The Silk-hat Brigade

Last week I stumbled across a beautifully-illustrated article in a copy of the London Magazine from 1906. ‘Time is Money’ was written by Ladbroke Black and illustrated by Frank Craig. Ahead of the Monday morning commute, I’ve put together some choice extracts from Black’s text describing the ethos and routines of the City in the early twentieth century. The extracts are accompanied by a selection of Craig’s evocative illustrations.

‘Already on the platform the silk-hatted brigade are assembling. Friends and acquaintances greet one another, but ardent cordiality is not the note of these greetings. For each man has in his hand a morning paper, business has already begun, and the time occupied in getting to the City may not be wasted in frivolities or the exchange of empty civilities.’


‘The most unobservant man must have noticed the strange inability of a British crowd to make any concerted move in a given direction without indulging in a sort of football scrummage; and never is this curious racial characteristic more apparent than when the silk-hat brigade is let loose on the terminus platform. With hats pressed firmly on their heads, with sticks or umbrellas grasped almost menacingly in their hands, they stampede towards the ticket barrier … on all the fever of money-making has settled and their one object is to get to work without wasting a second of Time.’


‘They swarm in crowds through the streets converging in long lines from Broad Street, Liverpool Street, Cannon Street, and Fenchurch Street, swelling as they meet into a veritable army of top hats, that again gradually dissolves as the hurrying units dive like rabbits into the vast office warrens in the neighbourhood of the Exchange.’


‘On his desk, deep-piled with letters, stands a telephone; by his side hangs a speaking-tube, and with the aid of these apparently simple instruments he can communicate with the farthest corners of the globe without moving from his chair.’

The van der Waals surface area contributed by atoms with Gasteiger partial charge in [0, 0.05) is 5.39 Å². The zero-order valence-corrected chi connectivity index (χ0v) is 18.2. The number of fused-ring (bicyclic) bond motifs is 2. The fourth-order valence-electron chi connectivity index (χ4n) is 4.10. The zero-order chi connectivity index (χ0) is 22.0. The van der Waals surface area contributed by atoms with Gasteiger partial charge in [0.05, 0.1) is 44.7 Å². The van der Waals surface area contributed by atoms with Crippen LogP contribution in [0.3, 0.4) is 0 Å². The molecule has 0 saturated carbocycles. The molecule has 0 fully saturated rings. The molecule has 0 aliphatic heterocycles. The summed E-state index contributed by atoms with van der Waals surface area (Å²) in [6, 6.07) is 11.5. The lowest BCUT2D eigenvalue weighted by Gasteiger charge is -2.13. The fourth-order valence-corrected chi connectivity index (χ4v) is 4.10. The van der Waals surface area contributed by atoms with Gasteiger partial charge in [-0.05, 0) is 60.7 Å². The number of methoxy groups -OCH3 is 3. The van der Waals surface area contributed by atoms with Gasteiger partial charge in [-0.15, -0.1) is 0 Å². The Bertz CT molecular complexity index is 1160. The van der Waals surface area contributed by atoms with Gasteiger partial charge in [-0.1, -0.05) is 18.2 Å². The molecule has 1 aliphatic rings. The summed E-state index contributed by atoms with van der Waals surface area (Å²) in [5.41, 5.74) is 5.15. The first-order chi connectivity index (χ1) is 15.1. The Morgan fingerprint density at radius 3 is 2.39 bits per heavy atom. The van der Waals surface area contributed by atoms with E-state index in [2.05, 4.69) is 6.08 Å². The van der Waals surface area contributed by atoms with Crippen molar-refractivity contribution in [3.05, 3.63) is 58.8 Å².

‘Faster and more furious works the human machine as the afternoon draws in … To make money – that is the purpose that underlies all this effort. Many fall in the fight daily. Vast fortunes are accumulated as if by magic, and as if by magic dissolved.’

So much has altered since the publication of Black’s article, particularly in terms of technology, fashion and gender. The uniformity of the appearance of the men (all men) in Craig’s gorgeous illustrations is not quite replicated on the streets of the City today. With Skype, Twitter, email and so on, we might find the notion of communications ‘with the farthest corners of the globe’ using only the telegraph and a telephone mildly comical. Yet some aspects of commercial life in London appear almost unchanged between then and now. Most notably, the cramped, anti-social mechanics of the journey itself; but equally we are able to recognise the acquisitive rush towards financial gain in the City – regardless of the human cost. Enjoy the Monday commute!


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